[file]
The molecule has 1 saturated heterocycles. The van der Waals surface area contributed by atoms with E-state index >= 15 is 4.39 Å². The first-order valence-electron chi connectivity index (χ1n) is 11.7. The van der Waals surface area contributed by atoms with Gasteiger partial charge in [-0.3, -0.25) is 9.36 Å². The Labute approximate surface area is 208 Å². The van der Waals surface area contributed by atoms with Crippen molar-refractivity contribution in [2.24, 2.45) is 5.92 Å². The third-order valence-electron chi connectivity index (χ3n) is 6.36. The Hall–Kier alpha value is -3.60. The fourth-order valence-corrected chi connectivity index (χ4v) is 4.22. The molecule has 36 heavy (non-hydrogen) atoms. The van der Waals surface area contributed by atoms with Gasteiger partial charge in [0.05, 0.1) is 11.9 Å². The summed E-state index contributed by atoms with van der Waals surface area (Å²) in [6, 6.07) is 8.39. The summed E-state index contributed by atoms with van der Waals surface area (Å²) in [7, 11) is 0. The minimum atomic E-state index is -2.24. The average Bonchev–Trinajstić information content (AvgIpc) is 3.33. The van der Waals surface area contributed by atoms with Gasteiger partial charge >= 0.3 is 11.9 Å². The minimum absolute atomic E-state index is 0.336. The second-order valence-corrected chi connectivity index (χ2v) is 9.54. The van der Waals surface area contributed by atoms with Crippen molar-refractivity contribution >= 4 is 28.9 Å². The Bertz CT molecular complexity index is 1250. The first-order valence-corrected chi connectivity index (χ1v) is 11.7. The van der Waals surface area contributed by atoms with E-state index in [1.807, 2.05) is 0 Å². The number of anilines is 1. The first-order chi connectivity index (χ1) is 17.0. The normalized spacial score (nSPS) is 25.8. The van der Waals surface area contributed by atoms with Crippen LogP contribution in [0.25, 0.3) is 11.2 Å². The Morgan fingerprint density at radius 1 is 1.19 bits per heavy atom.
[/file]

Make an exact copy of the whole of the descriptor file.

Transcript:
The molecule has 1 saturated heterocycles. The van der Waals surface area contributed by atoms with E-state index >= 15 is 4.39 Å². The first-order valence-electron chi connectivity index (χ1n) is 11.7. The van der Waals surface area contributed by atoms with Gasteiger partial charge in [-0.3, -0.25) is 9.36 Å². The Labute approximate surface area is 208 Å². The van der Waals surface area contributed by atoms with Crippen molar-refractivity contribution in [2.24, 2.45) is 5.92 Å². The third-order valence-electron chi connectivity index (χ3n) is 6.36. The Hall–Kier alpha value is -3.60. The fourth-order valence-corrected chi connectivity index (χ4v) is 4.22. The molecule has 36 heavy (non-hydrogen) atoms. The van der Waals surface area contributed by atoms with Gasteiger partial charge in [0.05, 0.1) is 11.9 Å². The summed E-state index contributed by atoms with van der Waals surface area (Å²) in [6, 6.07) is 8.39. The summed E-state index contributed by atoms with van der Waals surface area (Å²) in [7, 11) is 0. The minimum atomic E-state index is -2.24. The average Bonchev–Trinajstić information content (AvgIpc) is 3.33. The van der Waals surface area contributed by atoms with Gasteiger partial charge >= 0.3 is 11.9 Å². The minimum absolute atomic E-state index is 0.336. The second-order valence-corrected chi connectivity index (χ2v) is 9.54. The van der Waals surface area contributed by atoms with Crippen molar-refractivity contribution >= 4 is 28.9 Å². The Bertz CT molecular complexity index is 1250. The first-order valence-corrected chi connectivity index (χ1v) is 11.7. The van der Waals surface area contributed by atoms with E-state index in [1.807, 2.05) is 0 Å². The number of anilines is 1. The first-order chi connectivity index (χ1) is 17.0. The normalized spacial score (nSPS) is 25.8. The van der Waals surface area contributed by atoms with Crippen LogP contribution in [0.25, 0.3) is 11.2 Å². The Morgan fingerprint density at radius 1 is 1.19 bits per heavy atom.